A thousand hands to save Yamuna in Taj city

Agra: As the world marks the World Water Day Monday to raise awareness about this basic natural resource essential for life, volunteers here have cleaned up the banks of the Yamuna river.

The Yamuna river clean-up was organised by the Rivers of the World (ROW) Foundation in the Taj city. Hundreds of school children, professionals, activists and senior citizens joined the campaign to clean up the river banks and expressed their resolve to restore the glory and eminence of the Yamuna.

Former mayor of the city Baby Rani Maurya said such clean-up exercises must become a regular feature so that people are sensitised to the ecological problems.

Anjula Singh, the mayor of Agra, announced that garbage containers would be placed at the banks so that people, after emptying polythene bags of puja samigri (prayer materials), would not litter around but dump the carry bags in the containers. “The Agra Municipal Corporation was planning to build several dump yards in the city along the river bank,” she added.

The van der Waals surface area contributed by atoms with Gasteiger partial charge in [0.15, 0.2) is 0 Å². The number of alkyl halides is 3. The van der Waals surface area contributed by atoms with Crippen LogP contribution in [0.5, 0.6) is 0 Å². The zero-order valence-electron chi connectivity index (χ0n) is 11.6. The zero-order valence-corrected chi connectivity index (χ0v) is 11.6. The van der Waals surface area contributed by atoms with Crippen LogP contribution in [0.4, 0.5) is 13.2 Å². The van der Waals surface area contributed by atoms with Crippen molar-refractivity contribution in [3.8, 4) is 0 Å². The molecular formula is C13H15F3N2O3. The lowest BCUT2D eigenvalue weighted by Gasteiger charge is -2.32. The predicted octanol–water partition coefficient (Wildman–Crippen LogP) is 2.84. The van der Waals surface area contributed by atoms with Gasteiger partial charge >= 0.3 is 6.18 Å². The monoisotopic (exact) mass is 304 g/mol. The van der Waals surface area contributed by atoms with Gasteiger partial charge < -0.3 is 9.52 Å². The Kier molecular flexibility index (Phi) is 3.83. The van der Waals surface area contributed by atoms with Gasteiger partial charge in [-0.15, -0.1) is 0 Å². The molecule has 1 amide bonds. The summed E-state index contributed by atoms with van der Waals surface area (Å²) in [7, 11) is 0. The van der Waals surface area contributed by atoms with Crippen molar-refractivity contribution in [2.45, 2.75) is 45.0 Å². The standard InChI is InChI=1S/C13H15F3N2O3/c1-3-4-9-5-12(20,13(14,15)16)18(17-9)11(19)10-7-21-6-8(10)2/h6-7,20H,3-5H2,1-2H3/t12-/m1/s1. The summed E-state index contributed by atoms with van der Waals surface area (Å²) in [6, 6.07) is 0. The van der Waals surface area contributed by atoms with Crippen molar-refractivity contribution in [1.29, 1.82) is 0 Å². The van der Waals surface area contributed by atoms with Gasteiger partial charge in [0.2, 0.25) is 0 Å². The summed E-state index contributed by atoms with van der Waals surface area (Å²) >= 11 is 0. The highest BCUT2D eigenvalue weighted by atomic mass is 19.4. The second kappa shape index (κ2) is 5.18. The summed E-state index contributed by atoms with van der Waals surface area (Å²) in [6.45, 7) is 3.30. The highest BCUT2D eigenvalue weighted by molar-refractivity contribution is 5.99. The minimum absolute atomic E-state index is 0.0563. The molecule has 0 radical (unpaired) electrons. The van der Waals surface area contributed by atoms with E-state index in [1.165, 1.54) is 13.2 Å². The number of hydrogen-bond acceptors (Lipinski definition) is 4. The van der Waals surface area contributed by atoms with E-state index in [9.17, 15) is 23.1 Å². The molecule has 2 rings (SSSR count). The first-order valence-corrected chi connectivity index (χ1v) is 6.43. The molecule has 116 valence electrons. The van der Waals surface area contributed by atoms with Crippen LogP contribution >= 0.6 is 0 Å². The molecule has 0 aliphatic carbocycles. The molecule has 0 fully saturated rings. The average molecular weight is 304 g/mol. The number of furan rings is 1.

National spokesperson for the Federation of Gynaecologists and Obstetricians Society of India, Jaideep Malhotra, said: “Children should be involved in such activities so that they learn the importance of proper garbage disposal.”

Homeopath R.S. Pareek addressed students of the Convent of Jesus and Mary and stressed the need for saving the Yamuna river which was a heritage and historical asset. “We have played havoc with the city’s life line. This cannot be allowed any longer,” he said.

Registrar of the Central Hindi Institute C.K. Tripathi said after the clean-up: “This was the biggest programme in which hundreds of concerned people participated to save the Yamuna.” He said the level of anger and disgust witnessed would lead to concrete action at the government level to save the river.

University professors Sunder Lal, Rajesh Dhakrey and Ajay Taneja said it was high time the so-called elite and the ivory tower intellectuals got involved in river cleaning and saved our water bodies from further degradation.

More than a dozen voluntary organisations and schools were involved in Monday’s programme to pick up river trash.

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